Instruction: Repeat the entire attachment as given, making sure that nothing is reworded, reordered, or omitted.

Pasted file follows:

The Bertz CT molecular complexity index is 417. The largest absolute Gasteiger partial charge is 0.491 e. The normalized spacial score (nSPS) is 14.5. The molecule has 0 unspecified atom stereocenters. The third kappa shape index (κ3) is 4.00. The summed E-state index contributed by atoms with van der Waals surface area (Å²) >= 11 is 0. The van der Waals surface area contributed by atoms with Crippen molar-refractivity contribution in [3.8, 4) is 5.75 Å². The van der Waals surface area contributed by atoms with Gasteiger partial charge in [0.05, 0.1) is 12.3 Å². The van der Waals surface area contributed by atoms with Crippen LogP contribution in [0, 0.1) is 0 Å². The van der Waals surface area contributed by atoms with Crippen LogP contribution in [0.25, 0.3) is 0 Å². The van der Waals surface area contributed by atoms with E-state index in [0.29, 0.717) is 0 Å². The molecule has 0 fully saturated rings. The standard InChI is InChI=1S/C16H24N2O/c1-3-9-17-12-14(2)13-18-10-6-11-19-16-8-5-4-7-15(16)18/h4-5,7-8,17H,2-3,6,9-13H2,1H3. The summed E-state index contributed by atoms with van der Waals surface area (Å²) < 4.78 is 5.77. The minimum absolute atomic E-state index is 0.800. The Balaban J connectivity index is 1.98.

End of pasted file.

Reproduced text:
The Bertz CT molecular complexity index is 417. The largest absolute Gasteiger partial charge is 0.491 e. The normalized spacial score (nSPS) is 14.5. The molecule has 0 unspecified atom stereocenters. The third kappa shape index (κ3) is 4.00. The summed E-state index contributed by atoms with van der Waals surface area (Å²) >= 11 is 0. The van der Waals surface area contributed by atoms with Crippen molar-refractivity contribution in [3.8, 4) is 5.75 Å². The van der Waals surface area contributed by atoms with Gasteiger partial charge in [0.05, 0.1) is 12.3 Å². The van der Waals surface area contributed by atoms with Crippen LogP contribution in [0, 0.1) is 0 Å². The van der Waals surface area contributed by atoms with Crippen LogP contribution in [0.25, 0.3) is 0 Å². The van der Waals surface area contributed by atoms with E-state index in [0.29, 0.717) is 0 Å². The molecule has 0 fully saturated rings. The standard InChI is InChI=1S/C16H24N2O/c1-3-9-17-12-14(2)13-18-10-6-11-19-16-8-5-4-7-15(16)18/h4-5,7-8,17H,2-3,6,9-13H2,1H3. The summed E-state index contributed by atoms with van der Waals surface area (Å²) < 4.78 is 5.77. The minimum absolute atomic E-state index is 0.800. The Balaban J connectivity index is 1.98.